Hidden history of displaced Poles in West Chiltington woods

JPCT 180213 Monkmead Wood, West Chiltington. Photo by Derek Martin
JPCT 180213 Monkmead Wood, West Chiltington. Photo by Derek Martin

The hidden history of a ‘displaced persons’ camp in West Chiltington is being explored by a woman trying to understand her father.

Simone Kaptor is hoping readers of the County Times will be able to help her surmount a ‘deafening wall of silence’ that surrounds this sensitive World War Two period.

Research of Jerzy Kaptor’s life after his death aged 77 in January 2010 has slowly unveiled a story of Soviet deportation from Poland to a Siberian Gulag, formative years in Indian refugee camps, and tantalizing clues about a camp at Monkmead Woods, West Chiltington.

Simone’s father left a beautifully illustrated leather bound journal, written in his native Polish during the last year he spent in India before his family moved to the UK.

Its contents is both mysterious and highly emotive for Simone, who is reticent to have it translated by anyone without a connection to the history of displaced Poles.

However, one incongruous slip of paper, stuck on the page and written in English sparked her interest in West Chiltington.

On it is simply written ‘West Chiltington Camp, Pulborough, West Sussex, England’ and there is a signature that is difficult to distinguish below -perhaps Bork Marion is the name, or similar.

While her father never stayed at the West Chiltington camp, she is aware some of his contemporaries did pass through it in the years following the war, and she hopes by learning more about and the people who stayed there she will better understand her father.

The 43-year-old Worthing resident knows he was a refugee and also deported to Siberia from his native Poland.

She said: “My father was stateless for years, and being a psychotherapist I find that interesting because there was a statelessness about my father – there was a lack of connection.”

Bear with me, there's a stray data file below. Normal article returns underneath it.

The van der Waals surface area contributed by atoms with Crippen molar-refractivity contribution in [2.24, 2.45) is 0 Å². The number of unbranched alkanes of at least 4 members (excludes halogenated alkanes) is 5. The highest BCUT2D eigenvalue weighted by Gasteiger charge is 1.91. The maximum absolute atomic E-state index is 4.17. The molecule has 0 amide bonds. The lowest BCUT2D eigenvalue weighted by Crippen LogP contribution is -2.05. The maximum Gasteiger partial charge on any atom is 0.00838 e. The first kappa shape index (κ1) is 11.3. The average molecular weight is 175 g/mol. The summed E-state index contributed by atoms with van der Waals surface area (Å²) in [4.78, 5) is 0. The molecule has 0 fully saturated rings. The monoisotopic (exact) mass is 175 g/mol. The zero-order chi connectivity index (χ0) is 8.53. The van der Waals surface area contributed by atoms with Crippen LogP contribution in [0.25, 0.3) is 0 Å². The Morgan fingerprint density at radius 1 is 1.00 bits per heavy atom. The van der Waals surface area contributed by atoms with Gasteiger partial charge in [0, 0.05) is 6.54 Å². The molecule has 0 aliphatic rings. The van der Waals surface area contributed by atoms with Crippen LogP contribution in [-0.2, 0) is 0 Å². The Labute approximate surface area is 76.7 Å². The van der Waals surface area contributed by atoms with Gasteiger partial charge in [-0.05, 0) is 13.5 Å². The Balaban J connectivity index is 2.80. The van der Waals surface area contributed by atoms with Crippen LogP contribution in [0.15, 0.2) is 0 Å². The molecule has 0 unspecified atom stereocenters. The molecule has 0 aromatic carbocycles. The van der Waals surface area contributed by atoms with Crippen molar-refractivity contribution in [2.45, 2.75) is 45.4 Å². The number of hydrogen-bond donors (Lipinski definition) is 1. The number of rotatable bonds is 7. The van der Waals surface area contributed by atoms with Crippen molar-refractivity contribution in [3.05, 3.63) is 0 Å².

However, trying to find out more about the wartime period that he would never talk of is proving difficult.

“It is a deafening silence that you’ve grown up with and it is a weight on your back that there is something there but it is never to be mentioned.”

As part of her continuing investigations Simone has visited Monkmead Woods, but many questions still remain.

“What was it like? What was the life like? Where did they come from?”

Perhaps some readers of the County Times will have a connection with this period and be able to help Simone add to what she has already discovered.

“I’ve got other information that says in 1947 due to a bad winter they shut down the camp,” said Simone.

“And I got a message from someone else who remembers going there as a young girl and she was sure it was a transient camp, and remembers being given ID and they were there for ten days only.

“But how long were other people there for?” asked Simone.

There were 700 Canadian soldiers based there during the war Simone has been informed.

“It says on the sign Canadian Army but no mention of what it was used for afterwards – and that’s just one camp, apparently there were quite a few around.”

If you can can help Simone with her quest to understand her father email ct.news@sussexnewspapers.co.uk or write to the paper’s usual address.